Further, if necessary, the scanning control section 102 controls the actuators which would implement any Barlow lens-based transformation of the projector to an alternate aspect ratio or throw distance as discussed later herein in connection with Examples 21 and 22, and causes any necessary adjustments to the focus and fiber output head 58 orientation.

The image control section 120 performs a number of functions related to processing the source image data for use by our invention. First, it receives the image data, pixel clock, and synchronization signals (horizontal and vertical) from one of several input ports that are connected to external devices.

Our preferred embodiments accept digital parallel progressive RGB formats preferably conforming to SMPTE 274. Video players or servers, which utilize such formats, might be connected to one or more of the input ports. Further, such a video player or server might contain a de-interlacer, which would allow it to accept or play interlaced versions of digital RGB formats and convert them to progressive for use by our projector, or, if necessary, a scaler (which is also familiar to anyone skilled in the art of video engineering). Other outboard devices might also be connected to one of the several input ports to convert other well known formats, such as serial digital (perhaps conforming to SMPTE 292), RGBHV or other analog signals (perhaps including commercial HDTV), to the preferred parallel digital format for use by our system. These outboard devices might accept either interlaced or progressive versions of such other formats. Any of these outboard devices, including those based on parallel digital, whether commercial products or constructed from available components by someone skilled in the art of video engineering, will also perform any necessary decompression or decryption of the incoming video source material.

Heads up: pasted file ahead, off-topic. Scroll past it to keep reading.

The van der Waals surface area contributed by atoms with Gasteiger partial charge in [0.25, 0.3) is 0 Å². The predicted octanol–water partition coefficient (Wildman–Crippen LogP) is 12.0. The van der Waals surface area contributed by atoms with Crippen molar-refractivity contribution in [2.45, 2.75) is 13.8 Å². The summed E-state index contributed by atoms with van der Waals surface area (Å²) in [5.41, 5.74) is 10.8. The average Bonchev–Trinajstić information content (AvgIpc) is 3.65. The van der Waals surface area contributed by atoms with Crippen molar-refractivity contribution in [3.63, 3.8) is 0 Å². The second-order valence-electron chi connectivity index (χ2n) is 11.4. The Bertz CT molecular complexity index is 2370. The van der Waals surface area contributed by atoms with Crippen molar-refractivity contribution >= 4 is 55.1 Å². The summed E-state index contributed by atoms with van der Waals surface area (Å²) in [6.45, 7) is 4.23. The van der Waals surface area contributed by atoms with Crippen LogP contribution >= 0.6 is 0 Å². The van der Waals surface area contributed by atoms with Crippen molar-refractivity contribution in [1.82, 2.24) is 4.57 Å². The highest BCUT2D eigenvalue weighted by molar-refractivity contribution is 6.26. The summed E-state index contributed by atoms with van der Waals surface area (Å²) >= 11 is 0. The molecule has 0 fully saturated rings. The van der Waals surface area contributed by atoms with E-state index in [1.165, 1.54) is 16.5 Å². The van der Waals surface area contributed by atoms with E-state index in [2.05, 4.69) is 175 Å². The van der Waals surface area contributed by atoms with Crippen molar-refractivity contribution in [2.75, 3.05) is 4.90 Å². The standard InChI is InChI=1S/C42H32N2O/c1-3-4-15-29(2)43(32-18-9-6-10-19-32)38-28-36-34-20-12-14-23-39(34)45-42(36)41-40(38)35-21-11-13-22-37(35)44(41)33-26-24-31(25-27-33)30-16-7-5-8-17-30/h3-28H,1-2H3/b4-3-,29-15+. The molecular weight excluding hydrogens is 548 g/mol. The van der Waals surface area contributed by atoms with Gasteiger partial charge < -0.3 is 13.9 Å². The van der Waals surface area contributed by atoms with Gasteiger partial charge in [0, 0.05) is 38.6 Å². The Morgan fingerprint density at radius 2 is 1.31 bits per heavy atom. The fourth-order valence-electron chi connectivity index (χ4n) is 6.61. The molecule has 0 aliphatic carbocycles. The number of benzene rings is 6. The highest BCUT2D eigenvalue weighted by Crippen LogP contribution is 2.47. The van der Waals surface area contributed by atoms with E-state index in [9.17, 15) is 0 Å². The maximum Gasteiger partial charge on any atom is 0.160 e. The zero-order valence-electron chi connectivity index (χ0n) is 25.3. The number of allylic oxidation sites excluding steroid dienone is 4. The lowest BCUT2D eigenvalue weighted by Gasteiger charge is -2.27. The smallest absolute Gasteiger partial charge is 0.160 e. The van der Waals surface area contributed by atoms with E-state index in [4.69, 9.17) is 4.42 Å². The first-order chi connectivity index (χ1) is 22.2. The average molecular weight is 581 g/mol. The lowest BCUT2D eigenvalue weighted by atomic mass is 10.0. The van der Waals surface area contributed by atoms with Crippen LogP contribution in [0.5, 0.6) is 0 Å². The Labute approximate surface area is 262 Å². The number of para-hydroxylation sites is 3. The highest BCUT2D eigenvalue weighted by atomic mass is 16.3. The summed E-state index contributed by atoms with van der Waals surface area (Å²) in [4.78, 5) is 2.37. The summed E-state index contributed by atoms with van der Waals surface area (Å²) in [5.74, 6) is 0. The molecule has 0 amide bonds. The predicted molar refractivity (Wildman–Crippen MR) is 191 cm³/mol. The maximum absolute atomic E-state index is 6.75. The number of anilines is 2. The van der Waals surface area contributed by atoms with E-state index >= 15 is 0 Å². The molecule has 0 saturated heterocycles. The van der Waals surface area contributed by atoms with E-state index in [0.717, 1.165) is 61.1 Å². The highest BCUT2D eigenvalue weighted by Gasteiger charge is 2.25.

The data (image, clock, and synchronization) enters the image controller at the buffer loading sequencer 132 which distributes the image pixel data by color and line to FIFO type buffers 134 as timed by the input pixel clock. Each of these buffers is uniquely associated with a fiber emitting end 56, a modulator 32, a modulator driver 34, and a color look-up tables and digital-to-analog converter 138. A time delay peculiar to the particular emitting end and the desired frame rate/polygon speed is stored in the output counter and controller section 136.
Within the image control section 120 the input pixel clock and horizontal synchronization signals are also sent to the pixel clock divider section 124, where they are divided (in our preferred embodiments by four) to create a slower output pixel clock and horizontal synchronization rate; this slower output pixel clock and horizontal synchronization signal are sent to the output counter and controller section 136, along with the undivided input pixel clock and vertical synchronization signal.

As noted previously, the vertical synchronization signal is also sent to the scanning control section 102, while the divided horizontal synchronization signal is also sent to the polygon driver 80 of the horizontal scanning section 72.

In the output counter and controller section 136 the faster input pixel clock is used to sample the incoming facet pulse relayed from the scanning control section 102. Once a facet pulse is recognized the output counter and controller 136 resets the slower output pixel clock, which is used to release the image data to the modulators. This sampling and synchronization/re-set process allows line start registration or scan pass start accuracy equivalent to less than one-half pixel.